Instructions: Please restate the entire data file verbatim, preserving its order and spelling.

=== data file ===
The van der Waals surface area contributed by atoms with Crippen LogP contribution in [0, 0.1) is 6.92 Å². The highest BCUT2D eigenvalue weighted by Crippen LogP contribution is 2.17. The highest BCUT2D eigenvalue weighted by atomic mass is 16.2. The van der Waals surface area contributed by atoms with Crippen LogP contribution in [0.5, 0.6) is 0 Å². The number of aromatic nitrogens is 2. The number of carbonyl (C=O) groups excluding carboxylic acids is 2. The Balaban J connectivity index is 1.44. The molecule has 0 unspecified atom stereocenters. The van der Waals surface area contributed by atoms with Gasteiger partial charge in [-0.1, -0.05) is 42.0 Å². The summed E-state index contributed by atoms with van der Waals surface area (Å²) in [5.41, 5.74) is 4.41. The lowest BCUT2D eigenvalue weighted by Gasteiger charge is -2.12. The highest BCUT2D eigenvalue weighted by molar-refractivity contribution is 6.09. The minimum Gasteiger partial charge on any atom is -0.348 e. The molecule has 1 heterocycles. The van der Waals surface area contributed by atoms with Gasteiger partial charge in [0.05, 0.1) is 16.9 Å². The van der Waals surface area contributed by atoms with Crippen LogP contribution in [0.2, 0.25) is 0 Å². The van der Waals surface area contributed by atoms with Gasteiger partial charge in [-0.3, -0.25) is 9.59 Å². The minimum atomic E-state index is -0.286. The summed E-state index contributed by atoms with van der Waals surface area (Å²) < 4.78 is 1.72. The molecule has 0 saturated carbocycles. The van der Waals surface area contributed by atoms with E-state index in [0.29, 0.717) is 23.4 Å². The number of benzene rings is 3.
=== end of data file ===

The van der Waals surface area contributed by atoms with Crippen LogP contribution in [0, 0.1) is 6.92 Å². The highest BCUT2D eigenvalue weighted by Crippen LogP contribution is 2.17. The highest BCUT2D eigenvalue weighted by atomic mass is 16.2. The van der Waals surface area contributed by atoms with Crippen LogP contribution in [0.5, 0.6) is 0 Å². The number of aromatic nitrogens is 2. The number of carbonyl (C=O) groups excluding carboxylic acids is 2. The Balaban J connectivity index is 1.44. The molecule has 0 unspecified atom stereocenters. The van der Waals surface area contributed by atoms with Gasteiger partial charge in [-0.1, -0.05) is 42.0 Å². The summed E-state index contributed by atoms with van der Waals surface area (Å²) in [5.41, 5.74) is 4.41. The lowest BCUT2D eigenvalue weighted by Gasteiger charge is -2.12. The highest BCUT2D eigenvalue weighted by molar-refractivity contribution is 6.09. The minimum Gasteiger partial charge on any atom is -0.348 e. The molecule has 1 heterocycles. The van der Waals surface area contributed by atoms with Gasteiger partial charge in [0.05, 0.1) is 16.9 Å². The van der Waals surface area contributed by atoms with Crippen LogP contribution in [0.2, 0.25) is 0 Å². The van der Waals surface area contributed by atoms with Gasteiger partial charge in [-0.3, -0.25) is 9.59 Å². The minimum atomic E-state index is -0.286. The summed E-state index contributed by atoms with van der Waals surface area (Å²) < 4.78 is 1.72. The molecule has 0 saturated carbocycles. The van der Waals surface area contributed by atoms with E-state index in [0.29, 0.717) is 23.4 Å². The number of benzene rings is 3.